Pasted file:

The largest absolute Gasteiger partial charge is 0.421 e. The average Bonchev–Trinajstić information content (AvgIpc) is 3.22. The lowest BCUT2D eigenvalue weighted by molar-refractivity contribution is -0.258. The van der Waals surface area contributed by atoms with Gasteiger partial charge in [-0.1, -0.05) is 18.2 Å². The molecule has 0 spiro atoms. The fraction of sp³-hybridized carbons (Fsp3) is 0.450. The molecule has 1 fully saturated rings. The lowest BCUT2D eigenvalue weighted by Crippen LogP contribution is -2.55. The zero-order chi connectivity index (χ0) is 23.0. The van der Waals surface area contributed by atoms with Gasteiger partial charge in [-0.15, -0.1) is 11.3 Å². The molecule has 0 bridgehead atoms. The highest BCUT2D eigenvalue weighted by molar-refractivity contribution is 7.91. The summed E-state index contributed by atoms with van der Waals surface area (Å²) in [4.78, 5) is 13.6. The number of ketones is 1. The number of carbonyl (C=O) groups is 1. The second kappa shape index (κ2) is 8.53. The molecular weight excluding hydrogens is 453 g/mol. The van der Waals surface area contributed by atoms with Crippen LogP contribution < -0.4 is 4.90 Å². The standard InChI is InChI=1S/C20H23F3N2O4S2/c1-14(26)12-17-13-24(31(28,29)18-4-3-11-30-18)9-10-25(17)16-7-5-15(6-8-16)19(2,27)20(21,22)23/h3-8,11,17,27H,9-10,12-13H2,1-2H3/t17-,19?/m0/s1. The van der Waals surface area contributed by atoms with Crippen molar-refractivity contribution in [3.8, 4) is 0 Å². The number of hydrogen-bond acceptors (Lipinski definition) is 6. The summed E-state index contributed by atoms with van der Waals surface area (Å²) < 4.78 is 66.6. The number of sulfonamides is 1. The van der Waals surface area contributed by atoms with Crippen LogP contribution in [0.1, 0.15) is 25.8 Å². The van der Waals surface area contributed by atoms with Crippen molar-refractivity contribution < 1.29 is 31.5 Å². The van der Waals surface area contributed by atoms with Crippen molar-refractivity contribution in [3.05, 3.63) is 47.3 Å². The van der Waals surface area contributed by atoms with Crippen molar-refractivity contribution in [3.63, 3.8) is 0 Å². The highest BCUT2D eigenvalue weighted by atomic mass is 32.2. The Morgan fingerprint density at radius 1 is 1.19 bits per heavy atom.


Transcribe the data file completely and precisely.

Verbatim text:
The largest absolute Gasteiger partial charge is 0.421 e. The average Bonchev–Trinajstić information content (AvgIpc) is 3.22. The lowest BCUT2D eigenvalue weighted by molar-refractivity contribution is -0.258. The van der Waals surface area contributed by atoms with Gasteiger partial charge in [-0.1, -0.05) is 18.2 Å². The molecule has 0 spiro atoms. The fraction of sp³-hybridized carbons (Fsp3) is 0.450. The molecule has 1 fully saturated rings. The lowest BCUT2D eigenvalue weighted by Crippen LogP contribution is -2.55. The zero-order chi connectivity index (χ0) is 23.0. The van der Waals surface area contributed by atoms with Gasteiger partial charge in [-0.15, -0.1) is 11.3 Å². The molecule has 0 bridgehead atoms. The highest BCUT2D eigenvalue weighted by molar-refractivity contribution is 7.91. The summed E-state index contributed by atoms with van der Waals surface area (Å²) in [4.78, 5) is 13.6. The number of ketones is 1. The number of carbonyl (C=O) groups is 1. The second kappa shape index (κ2) is 8.53. The molecular weight excluding hydrogens is 453 g/mol. The van der Waals surface area contributed by atoms with Crippen LogP contribution < -0.4 is 4.90 Å². The standard InChI is InChI=1S/C20H23F3N2O4S2/c1-14(26)12-17-13-24(31(28,29)18-4-3-11-30-18)9-10-25(17)16-7-5-15(6-8-16)19(2,27)20(21,22)23/h3-8,11,17,27H,9-10,12-13H2,1-2H3/t17-,19?/m0/s1. The van der Waals surface area contributed by atoms with Crippen molar-refractivity contribution in [3.8, 4) is 0 Å². The number of hydrogen-bond acceptors (Lipinski definition) is 6. The summed E-state index contributed by atoms with van der Waals surface area (Å²) < 4.78 is 66.6. The number of sulfonamides is 1. The van der Waals surface area contributed by atoms with Crippen LogP contribution in [0.1, 0.15) is 25.8 Å². The van der Waals surface area contributed by atoms with Crippen molar-refractivity contribution < 1.29 is 31.5 Å². The van der Waals surface area contributed by atoms with Crippen molar-refractivity contribution in [3.05, 3.63) is 47.3 Å². The van der Waals surface area contributed by atoms with Crippen molar-refractivity contribution in [3.63, 3.8) is 0 Å². The highest BCUT2D eigenvalue weighted by atomic mass is 32.2. The Morgan fingerprint density at radius 1 is 1.19 bits per heavy atom.